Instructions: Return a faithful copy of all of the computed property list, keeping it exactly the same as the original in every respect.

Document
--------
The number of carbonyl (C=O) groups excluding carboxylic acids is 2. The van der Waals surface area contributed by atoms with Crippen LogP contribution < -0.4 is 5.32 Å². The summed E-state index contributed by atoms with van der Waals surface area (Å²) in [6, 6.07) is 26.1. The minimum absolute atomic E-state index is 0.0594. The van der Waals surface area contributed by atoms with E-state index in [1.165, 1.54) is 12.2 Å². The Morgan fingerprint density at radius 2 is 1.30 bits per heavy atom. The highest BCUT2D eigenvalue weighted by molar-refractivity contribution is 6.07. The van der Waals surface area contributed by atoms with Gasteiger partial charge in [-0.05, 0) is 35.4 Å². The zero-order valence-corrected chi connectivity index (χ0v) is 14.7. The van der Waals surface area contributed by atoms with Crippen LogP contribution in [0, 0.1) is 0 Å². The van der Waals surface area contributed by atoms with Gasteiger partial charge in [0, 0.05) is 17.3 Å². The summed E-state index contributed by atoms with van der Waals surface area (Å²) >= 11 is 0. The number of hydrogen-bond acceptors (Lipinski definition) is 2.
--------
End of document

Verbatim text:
The number of carbonyl (C=O) groups excluding carboxylic acids is 2. The van der Waals surface area contributed by atoms with Crippen LogP contribution < -0.4 is 5.32 Å². The summed E-state index contributed by atoms with van der Waals surface area (Å²) in [6, 6.07) is 26.1. The minimum absolute atomic E-state index is 0.0594. The van der Waals surface area contributed by atoms with E-state index in [1.165, 1.54) is 12.2 Å². The Morgan fingerprint density at radius 2 is 1.30 bits per heavy atom. The highest BCUT2D eigenvalue weighted by molar-refractivity contribution is 6.07. The van der Waals surface area contributed by atoms with Gasteiger partial charge in [-0.05, 0) is 35.4 Å². The zero-order valence-corrected chi connectivity index (χ0v) is 14.7. The van der Waals surface area contributed by atoms with Crippen LogP contribution in [0, 0.1) is 0 Å². The van der Waals surface area contributed by atoms with Gasteiger partial charge in [0, 0.05) is 17.3 Å². The summed E-state index contributed by atoms with van der Waals surface area (Å²) >= 11 is 0. The number of hydrogen-bond acceptors (Lipinski definition) is 2.